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:: Spotlight :: The Loved Ones interview with Sean Byrne and Robin McLeavy

By: Carmine Pascuzzi

Somehow meeting director, Sean Byrne and actress, Robin McLeavy in a sun-dernched courtyard of one of Melbourne’s flashest hotels just doesn’t right. And while a logistical nightmare the right meeting place would perhaps be a burntout Gothic Chapel at midnight… see on the back of the release of their new film ‘The Loved Ones’ Byrne more than deserves the title of ‘King of Australian Horror’, while McLeavy would be his Princess-In-Waiting.

Despite the buzz around their film both McLeavy and Byrne remain laid back and friendly. In fact Byrne doesn’t even wait for the publicist to do any introductions, he introduces himself in a warm friendly way and it is now I realised that I was talking to a director that loves films as much I do… not a director that is in this to make a quick buck.

The interview itself starts with McLeavy laughing when I tell her that I have just seen between 20-30 trams plastered with ‘The Loved Ones’ posters which features her as Lola right in the middle of torturing Xavier Samuel. ‘They have those posters in Sydney as well… on buses,” she laughs. ‘Do you have any idea how weird it is running to catch a bus with your face on the side of it?’ I can’t help but wonder how the passengers on the bus feel when they see the face of one of the most horrific characters in Australian screen history boarding the bus they are on either so I ask Byrne where the idea for Lola came from. “Believe it or not I actually based Lola on my five year old niece. I feel really weird saying that but she has the curte side, loves pink, loves tiaras and mirrors etc… she’s like all little girls. I just thought of this cute little princess and then inserted the teenage hormones!’

So how did McLeavy ‘become’ Lola? “Sean gave me a lot of reference material,” she explains. Some of it was really disturbing and I don’t really have much of a stomach for horror. I looked a lot at neuropsychology… the studies of mental patients. I wanted to start with all the feelings and then bring in a sense of fun to the character… almost a party. I felt wired for the whole shoot… and I actually ended up developing a twitch in my left eye. It was exhausting though because it was so intense… there was so much energy and violence. It was also draining because of the schedule. It was a 27 day shoot but it wasn’t as difficult with John (Brumpton) and Xavier (Samuels) there all the time. John did have nightmares though because of the connectivity with his character. There was a lot of cruelty and the shots with the drill were really full on.”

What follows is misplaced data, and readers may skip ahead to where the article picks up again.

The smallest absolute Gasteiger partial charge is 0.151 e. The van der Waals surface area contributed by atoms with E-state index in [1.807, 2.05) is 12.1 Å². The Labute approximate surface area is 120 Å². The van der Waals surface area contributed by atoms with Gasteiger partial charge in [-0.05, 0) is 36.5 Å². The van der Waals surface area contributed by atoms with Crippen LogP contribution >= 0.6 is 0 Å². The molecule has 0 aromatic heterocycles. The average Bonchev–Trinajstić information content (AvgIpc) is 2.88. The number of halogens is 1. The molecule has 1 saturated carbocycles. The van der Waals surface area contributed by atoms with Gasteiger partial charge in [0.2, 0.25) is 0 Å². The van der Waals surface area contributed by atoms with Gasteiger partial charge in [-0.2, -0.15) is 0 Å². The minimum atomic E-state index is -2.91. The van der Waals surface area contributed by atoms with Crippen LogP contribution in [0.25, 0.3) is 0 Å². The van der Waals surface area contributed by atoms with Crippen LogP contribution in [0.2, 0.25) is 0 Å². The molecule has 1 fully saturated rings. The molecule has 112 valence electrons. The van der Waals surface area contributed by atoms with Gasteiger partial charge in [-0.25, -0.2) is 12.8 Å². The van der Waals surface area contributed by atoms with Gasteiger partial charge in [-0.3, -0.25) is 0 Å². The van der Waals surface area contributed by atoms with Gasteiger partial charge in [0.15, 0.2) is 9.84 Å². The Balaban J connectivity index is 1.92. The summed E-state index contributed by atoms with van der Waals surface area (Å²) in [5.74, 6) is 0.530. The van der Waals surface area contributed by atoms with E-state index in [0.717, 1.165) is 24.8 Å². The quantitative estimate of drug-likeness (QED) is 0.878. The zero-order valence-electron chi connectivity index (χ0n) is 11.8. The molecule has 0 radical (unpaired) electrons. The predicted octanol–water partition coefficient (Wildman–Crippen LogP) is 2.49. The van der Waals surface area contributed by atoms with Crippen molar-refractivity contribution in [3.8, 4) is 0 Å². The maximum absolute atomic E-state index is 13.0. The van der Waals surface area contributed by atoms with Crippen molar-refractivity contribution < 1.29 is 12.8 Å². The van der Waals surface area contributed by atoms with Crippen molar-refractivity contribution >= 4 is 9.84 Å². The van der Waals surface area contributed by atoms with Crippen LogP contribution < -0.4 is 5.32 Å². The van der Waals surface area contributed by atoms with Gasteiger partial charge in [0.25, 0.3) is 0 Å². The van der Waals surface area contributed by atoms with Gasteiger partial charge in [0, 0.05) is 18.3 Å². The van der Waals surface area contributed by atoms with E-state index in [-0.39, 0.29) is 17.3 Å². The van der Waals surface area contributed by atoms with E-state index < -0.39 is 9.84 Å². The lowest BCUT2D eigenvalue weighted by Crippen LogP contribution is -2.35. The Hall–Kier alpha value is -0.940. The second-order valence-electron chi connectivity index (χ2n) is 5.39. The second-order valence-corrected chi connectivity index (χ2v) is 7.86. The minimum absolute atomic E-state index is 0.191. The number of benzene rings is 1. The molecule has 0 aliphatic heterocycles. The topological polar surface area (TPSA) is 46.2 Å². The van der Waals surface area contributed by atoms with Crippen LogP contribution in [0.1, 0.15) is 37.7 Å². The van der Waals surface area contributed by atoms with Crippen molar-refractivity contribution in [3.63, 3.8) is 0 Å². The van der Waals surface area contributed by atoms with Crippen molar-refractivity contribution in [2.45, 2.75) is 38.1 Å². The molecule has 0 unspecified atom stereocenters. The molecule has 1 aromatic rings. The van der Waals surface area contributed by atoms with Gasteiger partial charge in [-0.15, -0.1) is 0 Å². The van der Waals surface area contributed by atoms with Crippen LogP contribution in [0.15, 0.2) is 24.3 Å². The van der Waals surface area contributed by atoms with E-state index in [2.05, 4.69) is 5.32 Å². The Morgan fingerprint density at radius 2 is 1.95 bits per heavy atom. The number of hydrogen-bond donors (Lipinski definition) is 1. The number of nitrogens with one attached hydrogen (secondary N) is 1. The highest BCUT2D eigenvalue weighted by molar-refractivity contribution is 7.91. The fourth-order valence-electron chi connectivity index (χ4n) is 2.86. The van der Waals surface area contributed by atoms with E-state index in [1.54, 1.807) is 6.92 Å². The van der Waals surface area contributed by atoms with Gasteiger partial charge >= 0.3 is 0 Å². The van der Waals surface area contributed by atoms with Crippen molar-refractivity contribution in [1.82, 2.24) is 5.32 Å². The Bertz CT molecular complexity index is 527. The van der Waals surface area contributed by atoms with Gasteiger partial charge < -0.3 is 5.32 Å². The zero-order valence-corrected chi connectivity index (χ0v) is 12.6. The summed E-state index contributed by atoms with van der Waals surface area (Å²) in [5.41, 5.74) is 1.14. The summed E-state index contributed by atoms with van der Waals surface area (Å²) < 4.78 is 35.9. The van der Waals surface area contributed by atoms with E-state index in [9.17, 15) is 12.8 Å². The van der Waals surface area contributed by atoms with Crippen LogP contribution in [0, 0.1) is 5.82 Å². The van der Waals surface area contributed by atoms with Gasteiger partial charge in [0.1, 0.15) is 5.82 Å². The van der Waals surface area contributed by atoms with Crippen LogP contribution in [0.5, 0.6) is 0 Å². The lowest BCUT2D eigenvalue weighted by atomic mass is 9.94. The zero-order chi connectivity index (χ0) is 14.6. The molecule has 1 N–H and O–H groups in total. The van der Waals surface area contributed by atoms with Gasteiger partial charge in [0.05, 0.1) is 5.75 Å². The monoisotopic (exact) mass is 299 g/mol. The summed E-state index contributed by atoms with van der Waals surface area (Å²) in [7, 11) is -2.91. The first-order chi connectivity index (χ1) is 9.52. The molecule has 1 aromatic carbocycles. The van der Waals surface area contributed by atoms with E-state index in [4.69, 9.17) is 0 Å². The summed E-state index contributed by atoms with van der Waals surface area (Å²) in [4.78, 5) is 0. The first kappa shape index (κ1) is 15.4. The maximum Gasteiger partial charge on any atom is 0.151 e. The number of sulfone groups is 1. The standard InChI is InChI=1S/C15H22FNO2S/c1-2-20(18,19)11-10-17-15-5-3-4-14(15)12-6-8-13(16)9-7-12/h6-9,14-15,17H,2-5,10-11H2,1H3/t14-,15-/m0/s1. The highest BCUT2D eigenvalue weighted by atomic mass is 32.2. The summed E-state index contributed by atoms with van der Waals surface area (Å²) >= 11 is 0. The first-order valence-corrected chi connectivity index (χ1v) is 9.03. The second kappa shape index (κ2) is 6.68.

Was there ever a time when she felt she wouldn’t do the film? “No way… oh no way, the opportunity to play the bad guy in a horror film for a woman is such a rare opportunity for women. The film has ended up like a Tarantino film – the shots are classical, while the set designs and colours are so bold. The blood and violence are another thing… I just had to be involved.

Director, Sean Byrne was so lucky to be able to get such a talented cast together. Xavier Samuel is Hollywood’s-next-big-thing thanks to his role in ‘Twilight: Eclipse’, Robin McLeavy has been critically talked about since ’48 Shades’. Then there is ‘Packed To The Rafters’ star Jessica McNamee and one of Australia’s finest actors, John Brumpton, who showed Aussie horror fans what he was capable of in ‘Storm Warning’. I just had to ask Sean how he went about choosing his cast. “I literally just wrote out characters briefs and then waited to see who walked through the door… who would give me goose-bumps. When Robin walked in I felt relief because in lesser hands Lola would have become clichéd. And with John Brumpton… well John just had the right face… these crazy eyes. John was a bit afraid at first but then he became Daddy… really demented.”

What was the hardest thing about creating the film? “I’m an obsessive Tarantino fan. He’s a master of balancing comedy and violence… and I also like John Hughes. I just didn’t want to be a slave to their influence… and I didn’t want to be a slave to formula like some horrors. A mix of comedy and horror was the hardest thing though. Normally in cinema one dilutes the other. Getting the comedy jet black and creating intensity - that was nerve-wrecking.”

The good news for horror fans though is that Byrne manages to put aside those nerves and has produced one fine horror film that is… well horrific!